Peter, you see, wants and needs a strong God.  Peter wants a strong God...and who can blame him. Are we any different? When the crushing weight of hardship bears down upon us, when the voices of despair drown out all others, when it's one disappointment after another, don't we also want a strong God to avenge our hurts, to right all wrongs, and to put us back on top of things?

 

Except...except that it's precisely when I'm down and out, when life's setbacks and disappointments have conspired to make me feel like I'm nothing, that I wonder what a God of might, strength, and justice--the God of winners, that is--has to say to me, an ordinary schmuck and everyday Joe, who often feels far closer to defeat than to victory.

 

I think this is what Jesus means in his rebuke to Peter by contrasting divine things and earthly ones. By our human reckoning strength is everything, might makes right, and the one who dies with the most toys wins. But God employs a different calculus and measures strength not in terms of might but of love, not by victory but vulnerability, not in possessions but in sacrifice, not by glory but by the cross.

 

Following Jesus is not comfortable.  It’s not a golden ticket to an easy life.  Following Jesus is going to require more than just knowing things about Jesus.  Following Jesus means going where he went, doing what he did.  It means dying to self so we can be part of God’s greater life, submitting our will to Christ’s will.  “Take up your cross and follow me” – Jesus poured out his life, his access to power, wealth, prestige, comfort – in order to give life to others.  We are called to nothing less.

 

You see, there’s a big difference between a cruise ship and disciple-ship.  You climb aboard a cruise ship, and someone will hand you a cold drink and a hot towel.  Follow Jesus and pursue a life of discipleship, and he hands you a cross and says, “Here, you’re going to need this. And in the meantime, grab an oar and start rowing, or grab a net and start fishing, or grab a tool and start fixing, or grab a map and start navigating.”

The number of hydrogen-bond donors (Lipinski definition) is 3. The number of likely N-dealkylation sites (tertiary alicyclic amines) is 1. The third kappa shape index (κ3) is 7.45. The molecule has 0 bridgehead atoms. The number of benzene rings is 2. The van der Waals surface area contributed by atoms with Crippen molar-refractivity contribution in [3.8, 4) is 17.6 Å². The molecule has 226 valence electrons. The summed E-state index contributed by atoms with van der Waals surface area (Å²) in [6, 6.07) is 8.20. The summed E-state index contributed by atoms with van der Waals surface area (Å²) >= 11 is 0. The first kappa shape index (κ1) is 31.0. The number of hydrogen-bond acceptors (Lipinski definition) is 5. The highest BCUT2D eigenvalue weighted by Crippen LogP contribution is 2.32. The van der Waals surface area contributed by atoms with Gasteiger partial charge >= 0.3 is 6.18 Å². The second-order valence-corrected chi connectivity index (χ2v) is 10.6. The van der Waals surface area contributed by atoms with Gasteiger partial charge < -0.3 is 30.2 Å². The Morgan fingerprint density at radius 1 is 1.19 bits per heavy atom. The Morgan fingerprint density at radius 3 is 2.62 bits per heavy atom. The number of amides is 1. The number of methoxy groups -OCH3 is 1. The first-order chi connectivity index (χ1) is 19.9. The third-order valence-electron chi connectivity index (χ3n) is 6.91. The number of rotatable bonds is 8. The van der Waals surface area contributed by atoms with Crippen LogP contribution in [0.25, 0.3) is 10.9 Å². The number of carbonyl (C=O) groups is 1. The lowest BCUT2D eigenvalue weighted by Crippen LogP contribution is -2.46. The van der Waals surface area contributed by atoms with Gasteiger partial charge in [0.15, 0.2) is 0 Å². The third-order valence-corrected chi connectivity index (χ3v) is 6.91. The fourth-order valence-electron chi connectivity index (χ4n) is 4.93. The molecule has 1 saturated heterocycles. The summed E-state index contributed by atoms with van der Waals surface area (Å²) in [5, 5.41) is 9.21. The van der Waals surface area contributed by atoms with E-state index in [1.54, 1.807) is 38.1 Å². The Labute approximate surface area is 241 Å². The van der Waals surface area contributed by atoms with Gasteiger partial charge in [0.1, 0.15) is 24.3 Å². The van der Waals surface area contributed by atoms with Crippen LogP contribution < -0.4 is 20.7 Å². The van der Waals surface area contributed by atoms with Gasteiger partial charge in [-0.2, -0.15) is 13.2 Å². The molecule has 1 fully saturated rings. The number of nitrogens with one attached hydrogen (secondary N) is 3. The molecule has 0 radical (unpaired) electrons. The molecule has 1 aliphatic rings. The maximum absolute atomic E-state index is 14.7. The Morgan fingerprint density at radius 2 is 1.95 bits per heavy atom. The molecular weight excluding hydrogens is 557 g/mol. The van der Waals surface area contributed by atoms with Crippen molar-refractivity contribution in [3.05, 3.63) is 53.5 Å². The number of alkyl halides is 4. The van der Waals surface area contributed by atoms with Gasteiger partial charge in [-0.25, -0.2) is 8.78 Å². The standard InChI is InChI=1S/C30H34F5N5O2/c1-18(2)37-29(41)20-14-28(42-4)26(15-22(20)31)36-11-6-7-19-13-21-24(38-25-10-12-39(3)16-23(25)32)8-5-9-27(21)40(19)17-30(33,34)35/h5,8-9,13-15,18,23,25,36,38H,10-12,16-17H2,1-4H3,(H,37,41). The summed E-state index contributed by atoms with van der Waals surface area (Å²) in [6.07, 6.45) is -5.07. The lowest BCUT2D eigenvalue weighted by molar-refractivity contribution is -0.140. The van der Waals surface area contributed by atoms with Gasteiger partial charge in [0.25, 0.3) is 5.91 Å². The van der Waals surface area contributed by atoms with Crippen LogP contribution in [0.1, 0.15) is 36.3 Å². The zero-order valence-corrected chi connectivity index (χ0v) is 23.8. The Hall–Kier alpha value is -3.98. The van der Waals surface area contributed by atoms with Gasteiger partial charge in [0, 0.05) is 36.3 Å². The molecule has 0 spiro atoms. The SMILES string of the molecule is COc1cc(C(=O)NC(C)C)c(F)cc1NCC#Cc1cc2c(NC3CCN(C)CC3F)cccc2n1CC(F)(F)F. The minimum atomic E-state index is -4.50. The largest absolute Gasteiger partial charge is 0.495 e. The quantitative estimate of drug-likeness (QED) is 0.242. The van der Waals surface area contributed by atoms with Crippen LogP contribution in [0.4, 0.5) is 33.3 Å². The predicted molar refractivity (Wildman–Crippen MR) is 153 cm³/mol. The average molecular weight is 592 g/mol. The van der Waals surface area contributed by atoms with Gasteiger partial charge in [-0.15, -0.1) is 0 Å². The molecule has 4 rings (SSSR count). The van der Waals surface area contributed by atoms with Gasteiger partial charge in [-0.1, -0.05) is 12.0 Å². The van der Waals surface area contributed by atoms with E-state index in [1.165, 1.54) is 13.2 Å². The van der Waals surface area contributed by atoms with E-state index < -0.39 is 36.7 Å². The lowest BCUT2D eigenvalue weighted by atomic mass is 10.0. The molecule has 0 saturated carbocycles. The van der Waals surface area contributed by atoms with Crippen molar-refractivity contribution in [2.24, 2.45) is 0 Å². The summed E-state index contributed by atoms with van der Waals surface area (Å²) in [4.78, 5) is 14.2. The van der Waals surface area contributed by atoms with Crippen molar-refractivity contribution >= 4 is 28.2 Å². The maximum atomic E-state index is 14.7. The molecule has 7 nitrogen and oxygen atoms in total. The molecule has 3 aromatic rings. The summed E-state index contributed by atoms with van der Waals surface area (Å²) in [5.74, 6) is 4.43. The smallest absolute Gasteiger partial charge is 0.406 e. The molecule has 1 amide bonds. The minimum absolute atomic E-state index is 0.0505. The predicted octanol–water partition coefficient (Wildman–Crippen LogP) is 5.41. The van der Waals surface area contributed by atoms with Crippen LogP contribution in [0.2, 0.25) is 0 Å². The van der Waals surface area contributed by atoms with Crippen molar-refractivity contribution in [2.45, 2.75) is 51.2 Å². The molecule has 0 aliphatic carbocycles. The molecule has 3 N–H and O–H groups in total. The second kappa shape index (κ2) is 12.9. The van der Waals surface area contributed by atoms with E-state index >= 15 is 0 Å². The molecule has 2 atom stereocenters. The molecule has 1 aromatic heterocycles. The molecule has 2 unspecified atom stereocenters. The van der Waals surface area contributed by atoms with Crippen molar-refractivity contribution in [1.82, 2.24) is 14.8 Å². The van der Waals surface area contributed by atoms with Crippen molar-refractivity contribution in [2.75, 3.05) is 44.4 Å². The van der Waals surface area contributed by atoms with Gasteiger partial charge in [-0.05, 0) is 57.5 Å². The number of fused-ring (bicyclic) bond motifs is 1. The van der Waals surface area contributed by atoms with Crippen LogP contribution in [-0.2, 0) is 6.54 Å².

To be part of the church, to be aboard this ship means to be put to work and service in some way.  Now, many churches operate on the 80/20 rule.  80% of the load is carried by 20% of the people.  In such churches, everyone’s favorite person to do a task is “Someone Else.”  Who will teach the children?  Someone Else.  Who will sing in the choir?  Someone Else.  Who will lock up the building?  Someone Else.  Who will lead the outreach effort?  Someone Else.

 

Can I let you in on a secret?  Someone Else already has enough on their plate.  In reality, Someone Else probably doesn’t have the time or energy to get to that project, and so it’s probably just going to go undone. 

 

Friends, the church is at its best when all of its members are at work in loving service in some way.  You see on the front of the bulletin, under the staff listing, “Ministers – all who lovingly serve God and Neighbor.”  The reality is that not just pastors, but all Christians are called to ministry, it’s just that many fail to claim that call.  Important, life-giving, life-changing ministry never takes place, for want of servants who get it all done.  We have important work to do, and it will take all hands on deck to get it done.  I can’t do it all.  Our staff cannot do it all.  Our leaders and committee chairs can’t do it all – each of us has a role to play, each of us has work to do.

 

The exception to that is when we’re going through a season in life where we cannot contribute, in terms of time, talent, or treasure, like we might want to.  Maybe a health or family situation or some other circumstance that is a barrier to us doing everything we’d like to or feel we should – friends, that’s where the rest of the church has a vitally important role to play.  That’s when those of us who can, who are able, need to step it up all the more to stand in the gap on behalf of those who can’t in any given season.

 

That’s something I stress to people who are preparing to join the church as members.  To every person who joins, it’s more than just about having your name on the roll, it’s about making a commitment to the ministry God is doing in and through this church.  Membership is a way to say, “This is my church, I am responsible for it.  I am committed to it.  I will give of my best – my time, my talent, and my treasure – to see God’s purpose through this church realized.”

 

Yes, it’s fun and safe and comfortable and easy to simply be along for the ride.  It’s nice to let everyone else do the work while we are pampered and entertained, relaxed and well-fed. It’s nice, but following Jesus calls us to more.  Jesus calls us to follow him, which will always come with personal cost and sacrifice.

 

The difference between the cruise ship and disciple-ship is the difference between being served and being a servant.  Don’t settle for just being a passenger.  Jesus needs us all to join the crew.